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Catalyzing worker co-ops & the solidarity economy

Are worker cooperatives the future of the vet industry?

In a professional space rife with influences by corporations and private equity, the veterinary industry is ready for something different—the worker cooperative model. By dedicating their time, passion, energy, and years of education and training, veterinary professionals work to improve the lives of animals and care for the people who love them, and not likely driven by profit alone.

Veterinary professionals can and should have livable, prosperous wages. The worker cooperative model puts veterinary professionals in the driver’s seat, allowing them to governance over what their jobs look like and how care is delivered.

“[Worker] cooperatives give employees a voice and the opportunity to help shape and drive their practice. Cooperatives tend to be values-driven businesses that put employee satisfaction and the community at the forefront of decision making,” says Lexie Law, LVT, of Urban Animal, a veterinary practice with three locations in Seattle, Wash., that began building veterinary worker cooperatives in 2023. “While we will need to remain profitable to continue to grow and thrive as a practice, there is more than profit guiding us. Veterinary professionals are some of the most hardworking, empathetic people you will ever meet. Where we work should reflect that. We want to take care of animals and do the best we can to help our community,” adds Law.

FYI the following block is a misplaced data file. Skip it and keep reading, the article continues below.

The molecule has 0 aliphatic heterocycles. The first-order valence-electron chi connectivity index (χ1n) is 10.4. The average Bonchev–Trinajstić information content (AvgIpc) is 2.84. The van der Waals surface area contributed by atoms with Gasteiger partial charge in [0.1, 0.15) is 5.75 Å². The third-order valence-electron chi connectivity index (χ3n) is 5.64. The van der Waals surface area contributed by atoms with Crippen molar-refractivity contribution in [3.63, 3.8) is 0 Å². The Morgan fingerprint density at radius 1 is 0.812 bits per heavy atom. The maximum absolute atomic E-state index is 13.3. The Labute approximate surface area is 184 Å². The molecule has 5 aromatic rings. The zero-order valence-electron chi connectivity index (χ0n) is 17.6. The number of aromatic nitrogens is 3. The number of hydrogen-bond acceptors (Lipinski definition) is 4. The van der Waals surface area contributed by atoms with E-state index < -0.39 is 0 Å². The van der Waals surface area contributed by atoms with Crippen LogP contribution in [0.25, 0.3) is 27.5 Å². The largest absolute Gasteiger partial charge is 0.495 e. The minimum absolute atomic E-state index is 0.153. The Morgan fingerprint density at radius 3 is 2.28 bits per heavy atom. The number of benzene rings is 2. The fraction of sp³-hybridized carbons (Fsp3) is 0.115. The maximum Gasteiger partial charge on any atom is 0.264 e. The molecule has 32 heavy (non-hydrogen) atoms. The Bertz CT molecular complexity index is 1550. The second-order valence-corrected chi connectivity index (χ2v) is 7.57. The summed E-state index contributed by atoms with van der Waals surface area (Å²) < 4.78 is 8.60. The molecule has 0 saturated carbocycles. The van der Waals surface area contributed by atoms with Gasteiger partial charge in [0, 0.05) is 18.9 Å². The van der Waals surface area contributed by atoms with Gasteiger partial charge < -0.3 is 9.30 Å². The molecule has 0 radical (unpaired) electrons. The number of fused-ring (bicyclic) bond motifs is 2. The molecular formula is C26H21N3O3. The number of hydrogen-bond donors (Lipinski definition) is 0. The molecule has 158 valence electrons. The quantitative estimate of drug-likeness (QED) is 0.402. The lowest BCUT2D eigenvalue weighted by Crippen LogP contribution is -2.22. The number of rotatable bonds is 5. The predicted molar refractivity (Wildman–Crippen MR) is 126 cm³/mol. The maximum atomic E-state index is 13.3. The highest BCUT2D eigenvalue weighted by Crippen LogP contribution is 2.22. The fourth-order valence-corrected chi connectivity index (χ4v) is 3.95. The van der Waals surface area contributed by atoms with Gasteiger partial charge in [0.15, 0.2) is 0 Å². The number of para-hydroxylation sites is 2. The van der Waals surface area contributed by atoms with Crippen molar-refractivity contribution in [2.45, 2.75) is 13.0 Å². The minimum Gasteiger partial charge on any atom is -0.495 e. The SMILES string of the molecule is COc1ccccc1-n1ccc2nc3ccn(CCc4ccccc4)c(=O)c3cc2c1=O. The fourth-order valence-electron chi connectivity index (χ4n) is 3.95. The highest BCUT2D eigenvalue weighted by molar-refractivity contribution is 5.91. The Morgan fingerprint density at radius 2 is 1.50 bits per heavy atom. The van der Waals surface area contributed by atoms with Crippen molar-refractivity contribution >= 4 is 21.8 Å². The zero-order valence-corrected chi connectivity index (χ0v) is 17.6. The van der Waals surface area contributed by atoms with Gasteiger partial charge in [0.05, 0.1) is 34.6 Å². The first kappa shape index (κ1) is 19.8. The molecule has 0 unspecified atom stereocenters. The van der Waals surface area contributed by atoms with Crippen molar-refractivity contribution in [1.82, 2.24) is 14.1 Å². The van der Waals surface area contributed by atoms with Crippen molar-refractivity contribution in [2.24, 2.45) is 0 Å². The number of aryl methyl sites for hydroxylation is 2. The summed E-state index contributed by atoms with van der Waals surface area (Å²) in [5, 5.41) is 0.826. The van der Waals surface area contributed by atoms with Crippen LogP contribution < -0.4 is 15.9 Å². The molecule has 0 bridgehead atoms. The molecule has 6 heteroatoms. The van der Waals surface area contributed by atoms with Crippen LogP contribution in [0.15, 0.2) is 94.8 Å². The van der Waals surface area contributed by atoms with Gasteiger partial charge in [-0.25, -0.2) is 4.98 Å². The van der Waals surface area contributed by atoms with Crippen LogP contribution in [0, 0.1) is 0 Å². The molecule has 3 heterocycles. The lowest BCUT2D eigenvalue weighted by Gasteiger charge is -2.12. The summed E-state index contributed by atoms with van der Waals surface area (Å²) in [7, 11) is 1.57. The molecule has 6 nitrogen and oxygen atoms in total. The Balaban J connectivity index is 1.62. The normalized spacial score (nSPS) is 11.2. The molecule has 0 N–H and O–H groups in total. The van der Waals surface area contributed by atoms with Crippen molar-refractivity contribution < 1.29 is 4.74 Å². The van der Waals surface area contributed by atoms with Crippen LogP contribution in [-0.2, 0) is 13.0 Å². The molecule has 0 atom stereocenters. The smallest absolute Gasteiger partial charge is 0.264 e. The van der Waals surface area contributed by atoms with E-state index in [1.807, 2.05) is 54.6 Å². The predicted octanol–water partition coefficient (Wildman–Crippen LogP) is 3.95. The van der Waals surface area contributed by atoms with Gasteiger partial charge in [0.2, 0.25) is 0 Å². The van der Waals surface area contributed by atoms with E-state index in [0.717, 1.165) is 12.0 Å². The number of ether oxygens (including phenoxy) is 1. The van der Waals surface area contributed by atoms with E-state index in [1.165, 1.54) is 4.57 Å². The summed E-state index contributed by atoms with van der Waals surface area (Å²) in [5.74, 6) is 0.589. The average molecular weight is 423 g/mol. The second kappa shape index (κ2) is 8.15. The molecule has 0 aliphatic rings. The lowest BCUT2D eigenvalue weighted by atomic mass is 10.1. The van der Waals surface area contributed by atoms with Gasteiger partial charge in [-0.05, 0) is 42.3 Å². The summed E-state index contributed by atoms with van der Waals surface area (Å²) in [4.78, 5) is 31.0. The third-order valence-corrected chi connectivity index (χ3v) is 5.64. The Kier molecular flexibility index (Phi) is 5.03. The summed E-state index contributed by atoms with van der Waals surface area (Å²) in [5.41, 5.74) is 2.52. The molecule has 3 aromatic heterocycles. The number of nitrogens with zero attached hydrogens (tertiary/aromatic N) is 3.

Read the rest at Veterinary Practice News


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